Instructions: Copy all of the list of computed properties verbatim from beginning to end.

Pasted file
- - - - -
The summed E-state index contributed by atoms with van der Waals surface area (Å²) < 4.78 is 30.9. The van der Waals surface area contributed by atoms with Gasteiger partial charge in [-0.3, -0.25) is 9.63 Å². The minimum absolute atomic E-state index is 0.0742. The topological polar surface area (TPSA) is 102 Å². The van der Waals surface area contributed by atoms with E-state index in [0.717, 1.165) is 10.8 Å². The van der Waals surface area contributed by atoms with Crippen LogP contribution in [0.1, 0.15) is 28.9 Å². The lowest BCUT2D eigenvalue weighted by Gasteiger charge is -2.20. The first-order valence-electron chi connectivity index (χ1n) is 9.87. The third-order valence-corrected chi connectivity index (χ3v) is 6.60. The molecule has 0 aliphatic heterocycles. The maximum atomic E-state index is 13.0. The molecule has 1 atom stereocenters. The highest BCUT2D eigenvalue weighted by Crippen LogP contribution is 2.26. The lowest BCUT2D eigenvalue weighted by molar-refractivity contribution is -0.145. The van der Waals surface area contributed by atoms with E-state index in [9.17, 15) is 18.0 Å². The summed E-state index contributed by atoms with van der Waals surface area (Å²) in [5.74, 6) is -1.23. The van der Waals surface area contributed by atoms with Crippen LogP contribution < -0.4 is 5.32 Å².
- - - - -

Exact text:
The summed E-state index contributed by atoms with van der Waals surface area (Å²) < 4.78 is 30.9. The van der Waals surface area contributed by atoms with Gasteiger partial charge in [-0.3, -0.25) is 9.63 Å². The minimum absolute atomic E-state index is 0.0742. The topological polar surface area (TPSA) is 102 Å². The van der Waals surface area contributed by atoms with E-state index in [0.717, 1.165) is 10.8 Å². The van der Waals surface area contributed by atoms with Crippen LogP contribution in [0.1, 0.15) is 28.9 Å². The lowest BCUT2D eigenvalue weighted by Gasteiger charge is -2.20. The first-order valence-electron chi connectivity index (χ1n) is 9.87. The third-order valence-corrected chi connectivity index (χ3v) is 6.60. The molecule has 0 aliphatic heterocycles. The maximum atomic E-state index is 13.0. The molecule has 1 atom stereocenters. The highest BCUT2D eigenvalue weighted by Crippen LogP contribution is 2.26. The lowest BCUT2D eigenvalue weighted by molar-refractivity contribution is -0.145. The van der Waals surface area contributed by atoms with E-state index in [9.17, 15) is 18.0 Å². The summed E-state index contributed by atoms with van der Waals surface area (Å²) in [5.74, 6) is -1.23. The van der Waals surface area contributed by atoms with Crippen LogP contribution < -0.4 is 5.32 Å².